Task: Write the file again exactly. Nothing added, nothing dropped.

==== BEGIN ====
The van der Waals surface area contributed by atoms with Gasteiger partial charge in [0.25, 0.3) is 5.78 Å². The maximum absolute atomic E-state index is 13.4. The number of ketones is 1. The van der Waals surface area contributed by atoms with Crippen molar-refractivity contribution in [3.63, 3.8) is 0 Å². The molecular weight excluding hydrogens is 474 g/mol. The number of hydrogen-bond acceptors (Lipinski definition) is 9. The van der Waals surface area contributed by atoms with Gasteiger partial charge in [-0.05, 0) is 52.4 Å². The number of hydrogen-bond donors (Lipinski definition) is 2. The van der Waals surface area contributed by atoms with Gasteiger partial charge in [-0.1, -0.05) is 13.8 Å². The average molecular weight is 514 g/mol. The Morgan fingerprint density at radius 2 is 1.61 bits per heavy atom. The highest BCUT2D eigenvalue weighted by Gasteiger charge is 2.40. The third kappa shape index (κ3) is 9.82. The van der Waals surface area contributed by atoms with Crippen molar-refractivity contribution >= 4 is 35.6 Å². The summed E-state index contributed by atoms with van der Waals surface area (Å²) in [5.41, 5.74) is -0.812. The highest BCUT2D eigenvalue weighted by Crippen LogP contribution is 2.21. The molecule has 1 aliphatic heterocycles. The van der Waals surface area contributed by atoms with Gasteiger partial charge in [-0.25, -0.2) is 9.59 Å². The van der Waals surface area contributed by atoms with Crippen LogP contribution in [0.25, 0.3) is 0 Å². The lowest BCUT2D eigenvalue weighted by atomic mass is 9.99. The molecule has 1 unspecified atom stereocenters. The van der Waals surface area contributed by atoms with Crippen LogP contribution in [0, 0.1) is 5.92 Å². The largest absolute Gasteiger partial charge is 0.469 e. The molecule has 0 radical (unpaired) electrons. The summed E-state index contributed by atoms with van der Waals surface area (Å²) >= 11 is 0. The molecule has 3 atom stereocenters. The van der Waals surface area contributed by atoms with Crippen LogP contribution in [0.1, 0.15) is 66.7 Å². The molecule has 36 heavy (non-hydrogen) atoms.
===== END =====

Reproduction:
The van der Waals surface area contributed by atoms with Gasteiger partial charge in [0.25, 0.3) is 5.78 Å². The maximum absolute atomic E-state index is 13.4. The number of ketones is 1. The van der Waals surface area contributed by atoms with Crippen molar-refractivity contribution in [3.63, 3.8) is 0 Å². The molecular weight excluding hydrogens is 474 g/mol. The number of hydrogen-bond acceptors (Lipinski definition) is 9. The van der Waals surface area contributed by atoms with Gasteiger partial charge in [-0.05, 0) is 52.4 Å². The number of hydrogen-bond donors (Lipinski definition) is 2. The van der Waals surface area contributed by atoms with Gasteiger partial charge in [-0.1, -0.05) is 13.8 Å². The average molecular weight is 514 g/mol. The Morgan fingerprint density at radius 2 is 1.61 bits per heavy atom. The highest BCUT2D eigenvalue weighted by Gasteiger charge is 2.40. The third kappa shape index (κ3) is 9.82. The van der Waals surface area contributed by atoms with Crippen molar-refractivity contribution >= 4 is 35.6 Å². The summed E-state index contributed by atoms with van der Waals surface area (Å²) in [5.41, 5.74) is -0.812. The highest BCUT2D eigenvalue weighted by Crippen LogP contribution is 2.21. The molecule has 1 aliphatic heterocycles. The van der Waals surface area contributed by atoms with Gasteiger partial charge in [-0.25, -0.2) is 9.59 Å². The van der Waals surface area contributed by atoms with Crippen LogP contribution in [0.25, 0.3) is 0 Å². The lowest BCUT2D eigenvalue weighted by atomic mass is 9.99. The molecule has 1 unspecified atom stereocenters. The van der Waals surface area contributed by atoms with Crippen LogP contribution in [0, 0.1) is 5.92 Å². The largest absolute Gasteiger partial charge is 0.469 e. The molecule has 0 radical (unpaired) electrons. The summed E-state index contributed by atoms with van der Waals surface area (Å²) >= 11 is 0. The molecule has 3 atom stereocenters. The van der Waals surface area contributed by atoms with Crippen LogP contribution in [0.1, 0.15) is 66.7 Å². The molecule has 36 heavy (non-hydrogen) atoms.